I also think it’s important to incorporate mental health into this whole “being healthy” thing. Google so kindly pointed out that feeling fit and healthy are part of actually being healthy. If you work out all the time and never quite get satisfied, that’s unhealthy mentally. I look back at pictures from when I was probably in the best shape ever and I say “OH MY GOSH I was so skinny and thought I was so fat!” And that takes all the fun out of being in good shape–if you don’t even realize it.

So whatever, y’all. Just do what you want and wear what you want and own it and if you exercise and you actually end up losing weight–whatevs. It’s all about how you feel, guys.

“Common sense tells us a pound of muscle and a pound of fat have to weigh the same, but they do differ in density. This means if you look at five pounds of muscle and five pounds of fat side by side, the fat takes up more volume, or space, than the muscle. That’s important when you’re on a diet and part of your goal is the lean look of muscle, not the flabby look of fat.

So why do people say muscle weighs more than fat?

“I find people make this statement when they put on weight,” says Stusek. “One person will say, ‘I gained three pounds and I’ve been working out.’ The good-friend response is, ‘It’s all muscle.’ And while this is a very comforting thing to hear, it’s just impossible to gain three pounds of muscle in a week. It is common for exercisers to lose fat and gain muscle without a change in body weight, so I understand why people often get frustrated.”

The first step in a successful diet and exercise program is to banish the idea that muscle weighs more and is therefore bad. In fact, Stusek recommends tossing out the scale altogether.

“I try to get people to think about how they are feeling, how their clothes are fitting, and how their body has changed,” Stusek advises. “It’s a hard thing to do sometimes. The focus should not just be the number on the scale. If we only did things to make ourselves weigh less, we wouldn’t necessarily be healthier.” [1]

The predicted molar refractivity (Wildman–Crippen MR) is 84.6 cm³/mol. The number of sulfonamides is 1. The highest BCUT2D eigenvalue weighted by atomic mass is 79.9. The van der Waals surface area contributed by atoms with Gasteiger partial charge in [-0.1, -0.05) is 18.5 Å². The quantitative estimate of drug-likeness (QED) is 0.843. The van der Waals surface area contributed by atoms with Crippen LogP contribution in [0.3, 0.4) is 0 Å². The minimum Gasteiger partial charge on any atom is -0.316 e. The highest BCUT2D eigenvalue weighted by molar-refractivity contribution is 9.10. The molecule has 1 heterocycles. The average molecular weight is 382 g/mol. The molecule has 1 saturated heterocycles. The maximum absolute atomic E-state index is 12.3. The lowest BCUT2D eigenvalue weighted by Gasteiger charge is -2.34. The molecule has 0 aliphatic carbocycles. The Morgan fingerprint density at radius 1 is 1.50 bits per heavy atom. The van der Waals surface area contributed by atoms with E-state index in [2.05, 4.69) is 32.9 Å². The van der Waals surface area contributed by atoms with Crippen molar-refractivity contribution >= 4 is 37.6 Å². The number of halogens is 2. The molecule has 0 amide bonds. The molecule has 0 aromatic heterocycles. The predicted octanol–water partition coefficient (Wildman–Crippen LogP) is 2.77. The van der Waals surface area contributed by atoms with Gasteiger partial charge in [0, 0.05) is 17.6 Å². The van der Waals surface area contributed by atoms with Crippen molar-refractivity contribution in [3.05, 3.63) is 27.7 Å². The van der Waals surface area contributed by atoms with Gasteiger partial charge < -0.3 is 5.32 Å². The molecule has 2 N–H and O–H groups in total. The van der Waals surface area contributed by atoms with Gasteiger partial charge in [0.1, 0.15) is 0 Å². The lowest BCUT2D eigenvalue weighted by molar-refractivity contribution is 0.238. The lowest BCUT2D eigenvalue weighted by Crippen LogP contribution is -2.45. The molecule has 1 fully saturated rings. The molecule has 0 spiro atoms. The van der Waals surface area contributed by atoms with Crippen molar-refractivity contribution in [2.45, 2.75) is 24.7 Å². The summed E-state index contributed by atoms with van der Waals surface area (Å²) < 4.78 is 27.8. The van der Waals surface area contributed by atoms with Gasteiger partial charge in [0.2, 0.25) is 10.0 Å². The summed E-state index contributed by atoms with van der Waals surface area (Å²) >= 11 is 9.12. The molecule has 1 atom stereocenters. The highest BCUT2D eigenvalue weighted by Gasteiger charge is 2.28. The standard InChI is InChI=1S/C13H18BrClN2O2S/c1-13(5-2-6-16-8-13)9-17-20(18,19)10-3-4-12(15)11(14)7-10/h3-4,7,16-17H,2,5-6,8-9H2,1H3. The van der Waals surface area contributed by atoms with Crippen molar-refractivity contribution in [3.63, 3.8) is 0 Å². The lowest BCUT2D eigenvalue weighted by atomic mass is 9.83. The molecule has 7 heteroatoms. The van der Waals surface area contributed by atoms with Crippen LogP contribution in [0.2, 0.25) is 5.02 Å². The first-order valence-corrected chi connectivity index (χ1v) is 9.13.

There you have it. Happy New Years and don’t forget to make realistic resolutions.

(Also, if I have to pretty much torture myself to look like I want to look, I totally want to do something like this.)

Keep up-to-date on my new postings by following me on Twitter. You can also contact me through my website here, email me at brittany@lacelollipops.com, or send me a message to my Facebook (show your support and send me a like!) Check out my Pinterest, too! Thank you all so much!

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One Comment

  1. I enjoyed your post. I remember when they still had “reapings” in America, they called it the draft. I was in high school in the Vietnam war and worried i might get drafted, so this post and the movie seemed rather intense to me. For hundreds of years children have been going off to war. My dad joined the army when he was 17, he lied about his age and they didn’t care. In many countries male children much younger than 18 join the army, fight and die. Of course, men are worthless in our world, so as long as they are boys or men, it doesn’t matter if they die.

    Reply